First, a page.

Protecting the Independence of the Proxy Voting Process: Statement on Amendments Governing Proxy Voting Advice
July 13, 2022
The free and fair exercise of shareholder voting rights is essential to a well-functioning system of corporate democracy, one that helps ensure that shareholders can exercise appropriate oversight of the companies they own. As shareholders increasingly vote through institutional asset managers, proxy advisors play a unique and important role in informing that process and enabling shareholders to protect their interests and their capital.
Individual shareholders and individual asset managers generally cannot afford to conduct, on their own, the kind of research proxy advisors provide. It is therefore critically important that the Commission’s regulation of proxy advisors does not impede the provision of timely and independent proxy voting advice or otherwise create unnecessary burdens on the exercise of shareholder voting. For that reason, I’m pleased to support today’s amendments reconsidering certain aspects of our rules and guidance regarding proxy voting advice.
Specifically, the Commission is rescinding two elements of its 2020 proxy advisor rules that generated significant concerns among investors and other commenters. The first involves mechanisms to enhance management’s influence over proxy voting advice by effectively requiring that issuers be given advance access and an opportunity to respond to such advice, and that proxy advisors separately notify their clients of those responses despite the fact that they are publicly filed. The second change rescinds a note to the proxy-related anti-fraud provisions which added examples of misstatements related to proxy voting advice that created uncertainty regarding the scope of liability for such advice.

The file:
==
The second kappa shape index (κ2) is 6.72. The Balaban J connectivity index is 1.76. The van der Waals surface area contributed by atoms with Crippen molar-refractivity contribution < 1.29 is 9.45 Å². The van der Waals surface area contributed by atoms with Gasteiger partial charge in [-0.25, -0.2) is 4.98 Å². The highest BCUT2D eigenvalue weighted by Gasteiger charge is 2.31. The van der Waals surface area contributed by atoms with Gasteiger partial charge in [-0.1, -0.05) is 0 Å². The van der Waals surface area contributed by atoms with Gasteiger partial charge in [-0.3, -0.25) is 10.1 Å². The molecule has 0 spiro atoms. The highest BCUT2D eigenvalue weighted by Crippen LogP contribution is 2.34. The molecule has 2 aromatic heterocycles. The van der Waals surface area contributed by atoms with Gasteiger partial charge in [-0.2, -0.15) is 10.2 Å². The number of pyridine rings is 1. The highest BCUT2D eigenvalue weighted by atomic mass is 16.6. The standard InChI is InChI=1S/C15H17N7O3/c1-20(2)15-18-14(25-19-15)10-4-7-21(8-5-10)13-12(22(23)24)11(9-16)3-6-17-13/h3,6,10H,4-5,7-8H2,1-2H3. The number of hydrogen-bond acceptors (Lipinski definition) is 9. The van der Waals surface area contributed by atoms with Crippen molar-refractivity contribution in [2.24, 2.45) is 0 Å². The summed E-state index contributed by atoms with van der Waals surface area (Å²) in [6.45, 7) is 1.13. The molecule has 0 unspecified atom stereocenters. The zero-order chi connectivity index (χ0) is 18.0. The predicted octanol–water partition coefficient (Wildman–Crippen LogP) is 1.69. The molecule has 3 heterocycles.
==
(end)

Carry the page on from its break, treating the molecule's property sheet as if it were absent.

In addition to eliminating these provisions, the Commission is rescinding certain supplemental guidance for investment advisers that was issued in connection with the 2020 amendments in response to comments that such guidance was unnecessary in light of existing previous guidance, risked increasing uncertainty regarding adviser obligations, and no longer made sense in light of the rescission of related provisions of the 2020 rules. At the same time, the Commission is retaining other elements of its recent regulation of proxy advisors including the guidance issued in 2019 and the provisions of the 2020 rulemaking designed to enhance disclosure regarding conflicts of interest.
The result of the amendments we adopt today will be better tailored and supported rules governing proxy voting advice that better balance the needs of investors and other market participants and better reflect the data we have available to us. On that last point, over the years, the Commission has gathered information regarding the proxy voting system through, for example, the issuance of a 2010 concept release and the convening of a 2018 roundtable, among other mechanisms. This extensive gathering of data and views has identified evidence of a number of areas of concern related to proxy voting and potential reforms in that space. We know, for example, that many shareholders are unable to confirm their shares are voted in accordance with their instructions, a concern that could be addressed through required end-to-end vote confirmations. There are likewise concerns about disclosure of voting information by funds that could be addressed by enhancements to Form N-PX.
There was, however, throughout the information gathering process engaged in by the Commission, an absence of any credible evidence suggesting pervasive, or even moderate, errors in proxy voting advice. In fact, the Commission’s analysis has shown that the supposed error rate for proxy voting advice is vanishing to none. Not only was there no clear basis for a rule that increased the involvement of conflicted parties in proxy voting advice, but investors (the supposed beneficiaries of the new rules) stated emphatically that this aspect of the new rules would interfere with, rather than promote, efficient proxy voting by introducing unnecessary cost and delay and increasing the risk of impaired independence.
Today’s rulemaking is responsive to those concerns. It is also responsive to the consistent feedback and data the Commission has received regarding proxy voting advice, both historically and in response to the proposal we finalize today.